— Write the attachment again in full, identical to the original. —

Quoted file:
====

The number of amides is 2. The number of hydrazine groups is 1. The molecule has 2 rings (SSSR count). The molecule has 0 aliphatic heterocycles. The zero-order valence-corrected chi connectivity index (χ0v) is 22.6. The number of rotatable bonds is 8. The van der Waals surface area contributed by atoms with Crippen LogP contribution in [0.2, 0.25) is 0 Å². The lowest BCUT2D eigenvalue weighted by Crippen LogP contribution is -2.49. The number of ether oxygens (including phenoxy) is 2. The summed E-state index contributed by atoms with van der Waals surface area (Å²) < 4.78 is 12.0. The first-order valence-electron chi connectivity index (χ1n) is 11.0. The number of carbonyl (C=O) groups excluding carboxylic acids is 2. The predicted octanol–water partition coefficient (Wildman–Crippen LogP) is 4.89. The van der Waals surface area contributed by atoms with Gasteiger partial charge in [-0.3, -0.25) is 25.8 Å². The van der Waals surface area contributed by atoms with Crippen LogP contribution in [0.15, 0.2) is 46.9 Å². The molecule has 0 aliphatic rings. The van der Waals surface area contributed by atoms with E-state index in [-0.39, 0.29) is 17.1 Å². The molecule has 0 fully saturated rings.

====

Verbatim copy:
The number of amides is 2. The number of hydrazine groups is 1. The molecule has 2 rings (SSSR count). The molecule has 0 aliphatic heterocycles. The zero-order valence-corrected chi connectivity index (χ0v) is 22.6. The number of rotatable bonds is 8. The van der Waals surface area contributed by atoms with Crippen LogP contribution in [0.2, 0.25) is 0 Å². The lowest BCUT2D eigenvalue weighted by Crippen LogP contribution is -2.49. The number of ether oxygens (including phenoxy) is 2. The summed E-state index contributed by atoms with van der Waals surface area (Å²) < 4.78 is 12.0. The first-order valence-electron chi connectivity index (χ1n) is 11.0. The number of carbonyl (C=O) groups excluding carboxylic acids is 2. The predicted octanol–water partition coefficient (Wildman–Crippen LogP) is 4.89. The van der Waals surface area contributed by atoms with Gasteiger partial charge in [-0.3, -0.25) is 25.8 Å². The van der Waals surface area contributed by atoms with Crippen LogP contribution in [0.15, 0.2) is 46.9 Å². The molecule has 0 aliphatic rings. The van der Waals surface area contributed by atoms with E-state index in [-0.39, 0.29) is 17.1 Å². The molecule has 0 fully saturated rings.